Understanding disparities in HIV infection between black and white MSM in the United States

Oster, Alexandra Ma; Wiegand, Ryan Ea; Sionean, Catlainna; Miles, Isa Ja; Thomas, Peter Ea; Melendez-Morales, Lehidaa; Le, Binh Ca,b; Millett, Gregorio Aa

doi: 10.1097/QAD.0b013e3283471efa
Epidemiology and Social

Objective: We evaluated several hypotheses for disparities in HIV infection between black and white MSM in the United States, including incarceration, partner HIV status, circumcision, sexual networks, and duration of infectiousness.

Design: The 2008 National HIV Behavioral Surveillance System (NHBS), a cross-sectional survey conducted in 21 US cities.

Methods: MSM were interviewed and tested for HIV infection. For MSM not previously diagnosed with HIV infection, we used logistic regression to test associations between newly diagnosed HIV infection and incarceration history, partner HIV status, circumcision status, and sexual networks (older partners, concurrency, and partner risk behaviors). For HIV-infected MSM, we assessed factors related to duration of infectiousness.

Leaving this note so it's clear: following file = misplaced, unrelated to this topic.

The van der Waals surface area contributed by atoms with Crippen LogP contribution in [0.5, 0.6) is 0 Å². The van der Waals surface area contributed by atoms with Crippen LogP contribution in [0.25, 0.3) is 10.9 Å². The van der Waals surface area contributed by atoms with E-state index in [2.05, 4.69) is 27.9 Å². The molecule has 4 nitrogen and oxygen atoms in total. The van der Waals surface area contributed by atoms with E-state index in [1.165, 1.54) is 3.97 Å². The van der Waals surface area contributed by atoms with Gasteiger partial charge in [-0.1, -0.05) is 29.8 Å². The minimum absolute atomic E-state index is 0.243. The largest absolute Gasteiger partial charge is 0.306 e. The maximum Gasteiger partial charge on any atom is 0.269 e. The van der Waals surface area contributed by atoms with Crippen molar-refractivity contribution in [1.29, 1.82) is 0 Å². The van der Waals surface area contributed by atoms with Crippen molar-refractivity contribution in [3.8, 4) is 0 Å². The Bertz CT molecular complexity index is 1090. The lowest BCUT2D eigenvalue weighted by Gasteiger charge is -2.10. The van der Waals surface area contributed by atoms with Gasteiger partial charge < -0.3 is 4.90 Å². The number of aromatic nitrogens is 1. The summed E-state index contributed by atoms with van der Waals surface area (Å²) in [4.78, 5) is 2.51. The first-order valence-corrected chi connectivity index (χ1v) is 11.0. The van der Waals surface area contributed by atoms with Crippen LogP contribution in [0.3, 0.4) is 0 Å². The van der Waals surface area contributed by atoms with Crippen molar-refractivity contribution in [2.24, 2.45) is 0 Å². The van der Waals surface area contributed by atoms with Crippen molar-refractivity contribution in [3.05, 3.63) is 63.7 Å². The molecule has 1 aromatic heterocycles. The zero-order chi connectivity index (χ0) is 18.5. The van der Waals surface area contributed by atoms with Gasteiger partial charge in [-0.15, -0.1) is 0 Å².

Results: Among 5183 MSM not previously diagnosed with HIV infection, incarceration history, circumcision status, and sexual networks were not independently associated with HIV infection. Having HIV-infected partners [adjusted odds ratio (AOR) = 1.9, 95% confidence interval (CI) = 1.2–3.0] or partners of unknown status (AOR = 1.4, CI = 1.1–1.7) were associated with HIV infection. Of these two factors, only one was more common among black MSM – having partners of unknown HIV status. Among previously diagnosed HIV-positive MSM, black MSM were less likely to be on antiretroviral therapy (ART).

Conclusion: Less knowledge of partner HIV status and lower ART use among black MSM may partially explain differences in HIV infection between black and white MSM. Efforts to encourage discussions about HIV status between MSM and their partners and decrease barriers to ART provision among black MSM may decrease transmission.

aDivision of HIV/AIDS Prevention, Centers for Disease Control and Prevention, USA

bNorthrop Grumman Inc., Atlanta, Georgia, USA.

Received 30 December, 2010

Revised 17 March, 2011

Accepted 24 March, 2011

Correspondence to Alexandra M. Oster, MD, 1600 Clifton Rd NE, MS E-46, Atlanta, GA 30333, USA. Tel: +1 404 639 6141; fax: +1 404 639 8640; e-mail: AOster@cdc.gov

© 2011 Lippincott Williams & Wilkins, Inc.